- Air Canada plans to add three dedicated freighters to its fleet in 2022 as the airline looks to diversify its revenue streams in the face of lower passenger demand, Executive Vice President and Chief Commercial Officer Lucie Guillemette said on a Feb. 18 earnings call.
- Air Canada saw record cargo revenues last year, aided by the temporary conversion of passenger aircraft to all-cargo configurations, per its Q4 results. Now it's adding permanent cargo-only flights — it introduced its first Boeing 767 freighter in December, the first of eight aircraft that will eventually make up its freighter fleet.
- "The sustained performance of Air Canada Cargo will validate our decision to return to fully dedicated cargo aircraft to take advantage of the growing cargo market both in dedicated belly space and freighters," Guillemette said. "Cargo business is an important part of our recovery and long-term growth, helping with seasonality and diversification."
Air Canada builds cargo revenues as passenger travel plummets
The COVID-19 pandemic cratered air travel demand, and airlines are still struggling to climb back to their pre-pandemic passenger activity levels. Cargo operations, meanwhile, have been a bright spot for the industry — United Airlines and American Airlines both reported record revenues in the segment on recent earnings calls.
Strong cargo performance holds true for Air Canada, as well. The airline operated 10,217 cargo-only flights in 2021, more than double the 4,235 it operated the year before, according to its financial results. Passenger travel remains Air Canada's larger source of revenue, but YoY passenger revenue growth (3%) was easily outpaced by its cargo business (63%) in 2021.
The use of converted passenger aircraft, which have seats removed from the passenger cabin to free up cargo space, buoyed these results. Air Canada plans to have all converted aircraft back in passenger configuration by the end of 2022, Executive Vice President and CFO Amos Kazzaz said on the call.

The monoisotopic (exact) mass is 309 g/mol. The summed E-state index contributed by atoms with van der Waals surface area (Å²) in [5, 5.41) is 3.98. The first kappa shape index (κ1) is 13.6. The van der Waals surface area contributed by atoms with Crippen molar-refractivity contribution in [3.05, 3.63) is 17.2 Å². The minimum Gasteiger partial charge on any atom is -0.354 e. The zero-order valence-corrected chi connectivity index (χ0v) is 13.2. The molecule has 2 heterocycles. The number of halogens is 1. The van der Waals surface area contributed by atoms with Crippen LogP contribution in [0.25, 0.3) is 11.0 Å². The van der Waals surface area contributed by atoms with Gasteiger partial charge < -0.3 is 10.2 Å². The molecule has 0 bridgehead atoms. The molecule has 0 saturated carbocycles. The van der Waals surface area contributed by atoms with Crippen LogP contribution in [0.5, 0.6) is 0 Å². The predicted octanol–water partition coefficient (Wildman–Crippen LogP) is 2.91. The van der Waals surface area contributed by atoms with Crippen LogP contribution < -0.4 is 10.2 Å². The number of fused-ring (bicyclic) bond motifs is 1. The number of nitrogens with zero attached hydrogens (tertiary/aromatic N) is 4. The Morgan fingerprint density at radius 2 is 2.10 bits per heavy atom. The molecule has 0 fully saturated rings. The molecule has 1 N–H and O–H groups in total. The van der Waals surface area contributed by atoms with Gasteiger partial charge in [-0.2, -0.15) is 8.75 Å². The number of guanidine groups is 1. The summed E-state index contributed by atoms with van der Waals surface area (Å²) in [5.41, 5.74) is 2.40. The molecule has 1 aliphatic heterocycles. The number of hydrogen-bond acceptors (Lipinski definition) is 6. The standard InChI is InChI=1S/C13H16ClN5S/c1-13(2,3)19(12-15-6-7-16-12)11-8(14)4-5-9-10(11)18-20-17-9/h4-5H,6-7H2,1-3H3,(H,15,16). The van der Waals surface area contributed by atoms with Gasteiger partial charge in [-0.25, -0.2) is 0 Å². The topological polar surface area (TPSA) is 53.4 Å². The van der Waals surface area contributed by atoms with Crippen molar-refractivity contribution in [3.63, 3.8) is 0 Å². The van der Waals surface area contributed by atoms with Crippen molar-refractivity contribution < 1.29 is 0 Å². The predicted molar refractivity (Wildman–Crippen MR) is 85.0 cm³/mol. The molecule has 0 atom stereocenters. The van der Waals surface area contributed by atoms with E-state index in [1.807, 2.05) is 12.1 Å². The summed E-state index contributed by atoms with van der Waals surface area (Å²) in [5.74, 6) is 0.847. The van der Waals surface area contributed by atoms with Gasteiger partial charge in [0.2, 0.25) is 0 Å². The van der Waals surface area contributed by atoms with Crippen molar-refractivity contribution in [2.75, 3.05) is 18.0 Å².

However, the airline still expects to benefit from increased air cargo demand through the use of its new dedicated freighters. Air Canada is also investing $16 million to bolster its cold chain handling capabilities at its Toronto Pearson International Airport cargo facility, according to a news release.
"The project is part of Air Canada's strategy to further develop its cargo division, which also includes the introduction of additional freighter aircraft, the launch of dedicated freighter routes and an expansion into the e-commerce delivery service," the release said.
Several carriers beyond Air Canada are expanding their freighter fleets to capitalize on newfound demand. CMA CGM Group recently agreed to purchase four freighter aircraft from Airbus, while DHL announced the order of nine converted freighters from Boeing in November.
"With sustained demand for air cargo tied to expanding e-commerce and air freight's speed and reliability, we project the global freighter fleet in 2040 will be 70% larger than the pre-pandemic fleet," Boeing President and CEO David Calhoun said on an October earnings call.